“I don’t need it,” River said, and this time, his voice was softer, and his face felt hot and flushed and for a moment he cringed inside, because of all the failed attempts at being suave this had to be the worst, but Lex hadn’t moved, and his eyes were bright with something he couldn’t place, so he just leaned in and their lips touched, and he was just ridiculously, unbearably happy, and when Living on a Prayer began to play in the background because the game went on standby, even that couldn’t kill the moment.
What eventually did break the moment was the dawning realization that ohgod, it was bloody Christmas, and they were driving to Inigo’s for dinner and he hadn’t got Lex a present.
“So, um,” River tried break the news to Lex gently as they pulled to a stop beneath a red light. “About the presents – “
“All here in the car, yeah?” Lex said smoothly, “Even the college plan thing you got for Inigo, yes. I wrapped it for you, it really was too easy to tell with the company name and logo screaming its purpose on the envelope. And honestly, River, a pack of cigarettes for Leon – “
“No,” he managed, “about yours…”
Lex stopped mid-tirade and turned to him.
There was a pause, and already River was afraid to look at him, because he already knew what judgment looked like, and what he wasn’t ready for was actually feeling it, “I, um.”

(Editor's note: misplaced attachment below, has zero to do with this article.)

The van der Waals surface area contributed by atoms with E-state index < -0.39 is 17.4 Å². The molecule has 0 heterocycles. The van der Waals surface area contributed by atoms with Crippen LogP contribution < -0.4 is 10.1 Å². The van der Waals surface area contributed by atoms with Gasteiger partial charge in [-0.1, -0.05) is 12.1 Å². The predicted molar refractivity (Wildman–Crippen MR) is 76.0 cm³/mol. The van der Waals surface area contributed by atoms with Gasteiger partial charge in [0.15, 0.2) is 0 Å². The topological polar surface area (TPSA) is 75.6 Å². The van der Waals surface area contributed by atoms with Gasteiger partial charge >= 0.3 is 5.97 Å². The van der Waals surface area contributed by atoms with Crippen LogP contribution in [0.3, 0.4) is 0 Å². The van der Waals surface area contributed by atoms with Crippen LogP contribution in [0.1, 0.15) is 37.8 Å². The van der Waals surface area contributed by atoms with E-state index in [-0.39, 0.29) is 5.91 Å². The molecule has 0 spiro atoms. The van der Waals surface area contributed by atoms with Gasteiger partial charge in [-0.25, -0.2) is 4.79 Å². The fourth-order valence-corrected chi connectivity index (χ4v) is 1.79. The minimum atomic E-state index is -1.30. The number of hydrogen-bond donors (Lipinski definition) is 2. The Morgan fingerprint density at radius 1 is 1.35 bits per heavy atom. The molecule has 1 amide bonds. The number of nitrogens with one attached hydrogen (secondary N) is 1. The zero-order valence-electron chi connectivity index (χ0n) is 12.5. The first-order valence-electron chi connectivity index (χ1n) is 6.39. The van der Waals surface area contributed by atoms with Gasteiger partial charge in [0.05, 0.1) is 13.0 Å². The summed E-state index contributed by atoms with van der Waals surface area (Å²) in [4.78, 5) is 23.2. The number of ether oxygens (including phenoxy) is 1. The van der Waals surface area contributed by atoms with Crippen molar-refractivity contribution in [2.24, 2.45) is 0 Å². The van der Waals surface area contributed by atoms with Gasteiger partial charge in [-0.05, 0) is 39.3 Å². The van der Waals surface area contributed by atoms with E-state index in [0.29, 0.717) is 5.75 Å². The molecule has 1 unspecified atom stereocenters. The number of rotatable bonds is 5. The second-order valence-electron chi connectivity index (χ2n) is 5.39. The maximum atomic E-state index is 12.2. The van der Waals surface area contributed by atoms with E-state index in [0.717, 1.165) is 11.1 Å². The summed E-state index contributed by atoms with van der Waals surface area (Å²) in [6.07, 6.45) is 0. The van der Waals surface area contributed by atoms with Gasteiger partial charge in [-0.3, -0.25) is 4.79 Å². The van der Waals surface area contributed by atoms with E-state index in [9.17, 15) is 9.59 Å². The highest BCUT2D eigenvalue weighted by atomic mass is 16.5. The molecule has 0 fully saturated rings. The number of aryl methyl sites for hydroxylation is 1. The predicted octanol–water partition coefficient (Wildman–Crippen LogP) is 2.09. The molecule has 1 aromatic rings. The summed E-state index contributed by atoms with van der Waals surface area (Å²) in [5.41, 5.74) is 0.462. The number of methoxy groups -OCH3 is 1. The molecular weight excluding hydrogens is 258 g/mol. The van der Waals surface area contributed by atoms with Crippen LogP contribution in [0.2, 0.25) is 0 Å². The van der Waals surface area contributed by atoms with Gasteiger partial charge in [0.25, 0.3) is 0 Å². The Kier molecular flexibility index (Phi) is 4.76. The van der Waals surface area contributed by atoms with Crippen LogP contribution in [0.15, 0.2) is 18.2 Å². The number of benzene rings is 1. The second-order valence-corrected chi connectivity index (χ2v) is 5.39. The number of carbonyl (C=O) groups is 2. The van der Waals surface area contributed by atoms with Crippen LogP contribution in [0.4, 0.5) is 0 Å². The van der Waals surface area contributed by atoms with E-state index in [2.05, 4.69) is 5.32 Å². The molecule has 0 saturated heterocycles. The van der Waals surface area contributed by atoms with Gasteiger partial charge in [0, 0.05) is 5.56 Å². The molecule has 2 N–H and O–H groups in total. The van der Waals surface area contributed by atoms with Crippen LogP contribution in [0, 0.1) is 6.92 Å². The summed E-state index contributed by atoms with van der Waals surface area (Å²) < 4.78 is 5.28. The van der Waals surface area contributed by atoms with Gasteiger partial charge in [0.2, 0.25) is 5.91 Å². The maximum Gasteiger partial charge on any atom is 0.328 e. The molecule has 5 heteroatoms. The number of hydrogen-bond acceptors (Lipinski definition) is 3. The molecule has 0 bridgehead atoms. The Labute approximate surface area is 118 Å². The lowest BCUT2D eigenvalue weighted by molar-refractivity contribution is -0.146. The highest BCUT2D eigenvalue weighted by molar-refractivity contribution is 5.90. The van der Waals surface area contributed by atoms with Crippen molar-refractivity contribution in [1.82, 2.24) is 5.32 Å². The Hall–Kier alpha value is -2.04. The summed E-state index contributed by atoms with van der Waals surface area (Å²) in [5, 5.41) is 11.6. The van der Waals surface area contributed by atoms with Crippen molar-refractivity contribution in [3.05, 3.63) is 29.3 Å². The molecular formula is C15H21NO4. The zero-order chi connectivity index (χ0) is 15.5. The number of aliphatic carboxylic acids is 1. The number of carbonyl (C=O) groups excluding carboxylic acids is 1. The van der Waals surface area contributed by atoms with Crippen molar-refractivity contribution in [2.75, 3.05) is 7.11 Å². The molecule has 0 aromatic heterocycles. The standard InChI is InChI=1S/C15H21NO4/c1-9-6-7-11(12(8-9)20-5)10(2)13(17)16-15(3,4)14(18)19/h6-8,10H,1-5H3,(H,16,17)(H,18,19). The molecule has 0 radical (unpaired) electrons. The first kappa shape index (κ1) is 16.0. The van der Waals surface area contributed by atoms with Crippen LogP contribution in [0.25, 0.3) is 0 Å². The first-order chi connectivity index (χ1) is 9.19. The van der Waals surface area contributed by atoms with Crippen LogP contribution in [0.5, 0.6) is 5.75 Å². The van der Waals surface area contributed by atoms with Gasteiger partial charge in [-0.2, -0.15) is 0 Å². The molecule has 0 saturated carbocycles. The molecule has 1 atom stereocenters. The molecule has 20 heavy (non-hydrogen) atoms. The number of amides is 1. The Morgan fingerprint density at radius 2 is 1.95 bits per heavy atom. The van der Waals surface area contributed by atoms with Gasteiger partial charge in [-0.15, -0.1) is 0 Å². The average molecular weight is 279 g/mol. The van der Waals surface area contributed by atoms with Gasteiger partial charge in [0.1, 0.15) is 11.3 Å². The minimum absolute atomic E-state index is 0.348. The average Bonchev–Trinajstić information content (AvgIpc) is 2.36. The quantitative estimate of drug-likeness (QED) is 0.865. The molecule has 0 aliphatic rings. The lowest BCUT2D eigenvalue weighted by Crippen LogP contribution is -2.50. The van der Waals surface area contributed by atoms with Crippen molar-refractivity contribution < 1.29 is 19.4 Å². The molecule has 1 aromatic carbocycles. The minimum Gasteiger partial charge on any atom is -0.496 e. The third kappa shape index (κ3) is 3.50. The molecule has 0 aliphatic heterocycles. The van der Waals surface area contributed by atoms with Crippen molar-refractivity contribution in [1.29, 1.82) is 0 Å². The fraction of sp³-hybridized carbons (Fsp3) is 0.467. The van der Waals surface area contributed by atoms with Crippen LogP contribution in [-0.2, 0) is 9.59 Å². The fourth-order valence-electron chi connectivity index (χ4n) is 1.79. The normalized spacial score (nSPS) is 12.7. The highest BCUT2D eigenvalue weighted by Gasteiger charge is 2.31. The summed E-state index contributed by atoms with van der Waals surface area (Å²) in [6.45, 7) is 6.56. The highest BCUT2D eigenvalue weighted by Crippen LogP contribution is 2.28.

“It’s right here in the car,” Lex said, and River, for the life of him, could not decipher that tone of voice and he must’ve been wrong, because he thought Lex sounded parts amused and parts unsure at the same time.
“I couldn’t get you one,” he said, quickly but clearly, because when you’re committing acts of self-flagellation, they were better done quickly and cleanly. Mustn’t be masochistic.
“No, love,” and Lex sounded more sure this time, and his voice was softer and quite reassuring, “It’s right here in the car.”
And River was confused, so he turned to Lex, and then saw the meaning in Lex’s eyes, the slight flush of his cheeks, and River thought, “Oh.”
And behind them, cars honked because the light had turned green and it was time to go.
And they were both grinning like idiots as River drove on, because really, they should both be ashamed of their attempts at being suave, but they didn’t really care because it was Christmas, it was bloody Christmas, and River loved every bit of it.
Every tiny bit.
Snippet coming up, but don't know when I'll actually be able to write it :D Happy hols!